“The Misfits” (1961)
Don’t get us wrong, this is a great film that every bit deserves its place on this list. However, with the serious all-star lineup of director John Huston, writer Arthur Miller, stars Marilyn Monroe, Clark Gable, Montgomery Clift, Thelma Ritter and Eli Wallach, and the mythology surrounding it being both Gable’s and Monroe’s last completed film, it’s hard not to have unmatchable expectations going in, with the result that actually watching it can be kind of a letdown. It doesn’t help that the storyline is somewhat disjointed, but the intermittent flashes of true filmmaking genius do make up for it – it’s a fittingly world-weary swansong for Gable, features if not Monroe’s best performance, then certainly her least self-conscious, and the black and white photography (it was at that point supposedly the most expensive B/W movie ever shot) is starkly beautiful in every shot. Something about the confluence of story, star personae and context might make you think this should be the most apocalyptically brilliant western ever made; as it is, it’s just very, very good. Oh, and Monroe’s last line, “How do you find your way back in the dark?” is the most goosebump-raisingly apropos grace note that anyone could possibly hope for. [B+]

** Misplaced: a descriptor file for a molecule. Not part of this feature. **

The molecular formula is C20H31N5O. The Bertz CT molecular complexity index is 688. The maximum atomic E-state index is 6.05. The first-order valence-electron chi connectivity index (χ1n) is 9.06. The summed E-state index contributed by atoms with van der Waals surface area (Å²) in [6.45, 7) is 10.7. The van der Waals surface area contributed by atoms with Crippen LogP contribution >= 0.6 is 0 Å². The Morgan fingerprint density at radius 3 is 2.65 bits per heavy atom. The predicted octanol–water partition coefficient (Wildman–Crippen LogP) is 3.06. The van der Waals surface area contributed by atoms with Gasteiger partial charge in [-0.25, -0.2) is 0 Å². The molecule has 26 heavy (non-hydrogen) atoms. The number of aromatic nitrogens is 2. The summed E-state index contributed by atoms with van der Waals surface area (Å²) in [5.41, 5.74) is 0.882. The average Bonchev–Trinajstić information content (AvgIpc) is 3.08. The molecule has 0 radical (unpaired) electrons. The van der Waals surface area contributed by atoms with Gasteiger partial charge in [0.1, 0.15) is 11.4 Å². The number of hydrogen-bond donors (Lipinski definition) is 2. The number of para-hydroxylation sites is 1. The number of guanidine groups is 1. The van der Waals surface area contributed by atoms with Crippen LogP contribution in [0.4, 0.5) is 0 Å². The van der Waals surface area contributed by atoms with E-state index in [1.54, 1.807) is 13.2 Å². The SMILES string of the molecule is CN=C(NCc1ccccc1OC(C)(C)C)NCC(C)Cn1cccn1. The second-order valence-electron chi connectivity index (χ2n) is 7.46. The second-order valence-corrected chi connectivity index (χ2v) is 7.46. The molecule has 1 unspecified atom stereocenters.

Honorable Mentions: Like we said, this piece could have run on forever, and any honorable mentions list will obviously be missing some key films as well. Perhaps the most notable absence here was anything by Leone, who is obviously one of the acknowledged masters of the genre. More than anything, it proved too difficult for us to narrow it down to just one Leone film, but we may run an all spaghetti-western feature in the future to make up for it.
We also felt we were running quite heavy on Peckinpah, and, as great as it is, weren't sure if we had anything new to say about "The Wild Bunch," but if you've never caught it, it's certainly a must see. Otherwise, Monte Hellman's "The Shooting," "How the West Was Won" and "The Man From Laramie" were all near-misses, and films we may return to down the line.
While there may not be as many oaters around as there used to be, there've been a few classics in recent memory -- principally John Hillcoat's "The Proposition" and Andrew Dominik's "The Assassination of Jesse James by the Coward Robert Ford." However, we've covered both at length in the past, and felt that there were better uses for the space. The Korean western "The Good, the Bad, the Weird" is also a heap of fun, even if it is kind of a mess. As ever, let us know your favorites in the comments below.
-- Jessica Kiang, Rodrigo Perez, Oli Lyttelton, Gabe Toro, Chris Bell, Kevin Jagernauth